Safety and security in rented homes

Safety and security in rented homes
Safety and security in rented homes

One of the things that tenants look for in a quality rental home is the level of safety and security it provides. People with young children, the elderly and women, in particular, are especially safety conscious and this is understandable.

Some of the safety measures you might expect in a rental property are mandatory while others are not necessarily. It comes down to definitions and practicalities.

One of the mandatory safety measures is smoke alarms.

These are required in all dwellings and must be hard-wired to the mains electrical system. They cannot be battery operated unless the installation of a hard-wired system isn’t possible.

The reality is that most owners want to ensure that their properties have good safety and security not simply to comply with the law, but to attract and maintain good tenants.

Where that occurs, lithium battery operated smoke alarms are acceptable. The number of required smoke alarms is determined by the positioning of bedrooms and how many stories the dwelling is. If in doubt about any of this, raise the issue with your property manager.

In July 2015 another mandatory measure will be deadbolts on all external, ground floor doors. Deadbolts are generally those which are key-locked from the outside but latch-locked from the inside. This is the preferred model of the Department of Commerce because in the case of fire or smoke inside the house they are easier to open in an emergency or in darkness.

Until July next year owners are permitted to use other forms of appropriate door locks.

Another mandatory form of security starting mid-next year is porch lights that must be present at the main entry door and operational from inside the dwelling.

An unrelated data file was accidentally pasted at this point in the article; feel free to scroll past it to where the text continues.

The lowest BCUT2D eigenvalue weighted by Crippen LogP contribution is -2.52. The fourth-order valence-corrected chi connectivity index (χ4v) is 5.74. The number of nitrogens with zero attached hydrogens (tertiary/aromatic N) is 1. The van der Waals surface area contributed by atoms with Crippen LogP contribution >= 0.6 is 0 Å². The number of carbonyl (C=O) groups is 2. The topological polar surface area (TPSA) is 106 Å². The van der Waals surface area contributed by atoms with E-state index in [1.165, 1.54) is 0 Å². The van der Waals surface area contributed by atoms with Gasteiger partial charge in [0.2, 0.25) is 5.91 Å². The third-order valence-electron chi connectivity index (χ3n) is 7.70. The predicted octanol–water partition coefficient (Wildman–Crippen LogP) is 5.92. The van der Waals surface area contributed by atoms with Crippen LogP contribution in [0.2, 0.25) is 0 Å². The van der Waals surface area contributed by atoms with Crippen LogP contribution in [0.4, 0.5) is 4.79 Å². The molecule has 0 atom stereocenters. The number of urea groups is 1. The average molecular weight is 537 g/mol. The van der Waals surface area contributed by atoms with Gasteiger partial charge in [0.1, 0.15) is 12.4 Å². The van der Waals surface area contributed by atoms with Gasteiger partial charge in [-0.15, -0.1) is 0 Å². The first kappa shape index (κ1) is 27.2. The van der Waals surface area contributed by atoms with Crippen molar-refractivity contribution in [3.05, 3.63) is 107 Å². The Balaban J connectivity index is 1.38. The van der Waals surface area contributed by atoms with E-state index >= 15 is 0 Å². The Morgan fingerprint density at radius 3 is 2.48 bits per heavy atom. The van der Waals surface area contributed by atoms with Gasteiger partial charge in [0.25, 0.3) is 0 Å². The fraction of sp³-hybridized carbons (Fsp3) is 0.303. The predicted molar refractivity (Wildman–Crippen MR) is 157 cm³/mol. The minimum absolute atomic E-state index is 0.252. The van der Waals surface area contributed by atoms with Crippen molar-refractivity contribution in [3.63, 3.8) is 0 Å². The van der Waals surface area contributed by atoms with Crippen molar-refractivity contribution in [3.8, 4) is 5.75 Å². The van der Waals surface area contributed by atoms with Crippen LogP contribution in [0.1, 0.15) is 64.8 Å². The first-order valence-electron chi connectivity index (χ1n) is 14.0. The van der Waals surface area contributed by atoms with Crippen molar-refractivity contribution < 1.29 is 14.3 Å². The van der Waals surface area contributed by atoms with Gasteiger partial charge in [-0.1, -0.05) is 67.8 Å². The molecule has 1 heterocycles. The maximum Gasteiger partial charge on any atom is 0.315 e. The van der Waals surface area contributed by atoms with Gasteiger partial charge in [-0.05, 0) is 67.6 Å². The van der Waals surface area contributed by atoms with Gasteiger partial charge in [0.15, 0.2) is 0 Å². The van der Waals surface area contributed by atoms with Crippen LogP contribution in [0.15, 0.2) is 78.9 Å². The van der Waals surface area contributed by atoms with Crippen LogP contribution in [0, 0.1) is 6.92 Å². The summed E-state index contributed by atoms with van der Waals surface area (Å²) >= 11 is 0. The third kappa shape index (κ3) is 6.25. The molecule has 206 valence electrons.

When it comes to windows the law provides that they must have reasonable locks or latches that cannot be opened from the outside. This is not prescriptive but comes down to common sense.

If there is a spa or swimming pool in the rental then safety barriers are very important. The type of barrier will depend on when the pool or spa first received local council approval.

Where a safety barrier is considered to not be operating properly the property manager should be contacted immediately. If an owner does not respond to any concerns raised by the tenants in relation to pool and spa safety, tenants should contact their local government authority right away.

The reality is that most owners want to ensure that their properties have good safety and security not simply to comply with the law, but to attract and maintain good tenants.

It’s important therefore that prospective tenants find a dwelling that suits their needs before signing the lease.

Safety and security is in the best interests of both owners and tenants, so existing tenants who feel their current security measures are inadequate may find that their owner is agreeable to modifications if approached in the right manner.

This article was originally published on reiwa.com.

David Airey

David Airey

David Airey is president of the Real Estate Institute of Western Australia.

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